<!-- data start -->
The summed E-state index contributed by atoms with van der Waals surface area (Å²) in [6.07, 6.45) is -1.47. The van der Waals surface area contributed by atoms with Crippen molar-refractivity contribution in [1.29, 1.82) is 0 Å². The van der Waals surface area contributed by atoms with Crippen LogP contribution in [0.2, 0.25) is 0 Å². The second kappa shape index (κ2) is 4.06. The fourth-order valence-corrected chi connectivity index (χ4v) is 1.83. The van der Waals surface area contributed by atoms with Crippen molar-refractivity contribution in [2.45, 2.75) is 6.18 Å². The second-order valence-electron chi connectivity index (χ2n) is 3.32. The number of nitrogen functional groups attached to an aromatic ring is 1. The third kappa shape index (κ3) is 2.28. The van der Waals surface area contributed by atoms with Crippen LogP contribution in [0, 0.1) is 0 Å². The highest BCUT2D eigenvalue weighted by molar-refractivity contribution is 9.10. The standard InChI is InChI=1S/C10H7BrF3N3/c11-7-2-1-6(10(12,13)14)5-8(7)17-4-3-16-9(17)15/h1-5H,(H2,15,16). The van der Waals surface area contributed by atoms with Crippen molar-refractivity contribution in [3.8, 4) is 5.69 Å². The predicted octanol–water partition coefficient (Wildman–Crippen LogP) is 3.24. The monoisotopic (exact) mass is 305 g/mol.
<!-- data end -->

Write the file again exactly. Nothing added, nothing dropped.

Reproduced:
The summed E-state index contributed by atoms with van der Waals surface area (Å²) in [6.07, 6.45) is -1.47. The van der Waals surface area contributed by atoms with Crippen molar-refractivity contribution in [1.29, 1.82) is 0 Å². The van der Waals surface area contributed by atoms with Crippen LogP contribution in [0.2, 0.25) is 0 Å². The second kappa shape index (κ2) is 4.06. The fourth-order valence-corrected chi connectivity index (χ4v) is 1.83. The van der Waals surface area contributed by atoms with Crippen molar-refractivity contribution in [2.45, 2.75) is 6.18 Å². The second-order valence-electron chi connectivity index (χ2n) is 3.32. The number of nitrogen functional groups attached to an aromatic ring is 1. The third kappa shape index (κ3) is 2.28. The van der Waals surface area contributed by atoms with Crippen LogP contribution in [0, 0.1) is 0 Å². The highest BCUT2D eigenvalue weighted by molar-refractivity contribution is 9.10. The standard InChI is InChI=1S/C10H7BrF3N3/c11-7-2-1-6(10(12,13)14)5-8(7)17-4-3-16-9(17)15/h1-5H,(H2,15,16). The van der Waals surface area contributed by atoms with Crippen molar-refractivity contribution in [3.8, 4) is 5.69 Å². The predicted octanol–water partition coefficient (Wildman–Crippen LogP) is 3.24. The monoisotopic (exact) mass is 305 g/mol.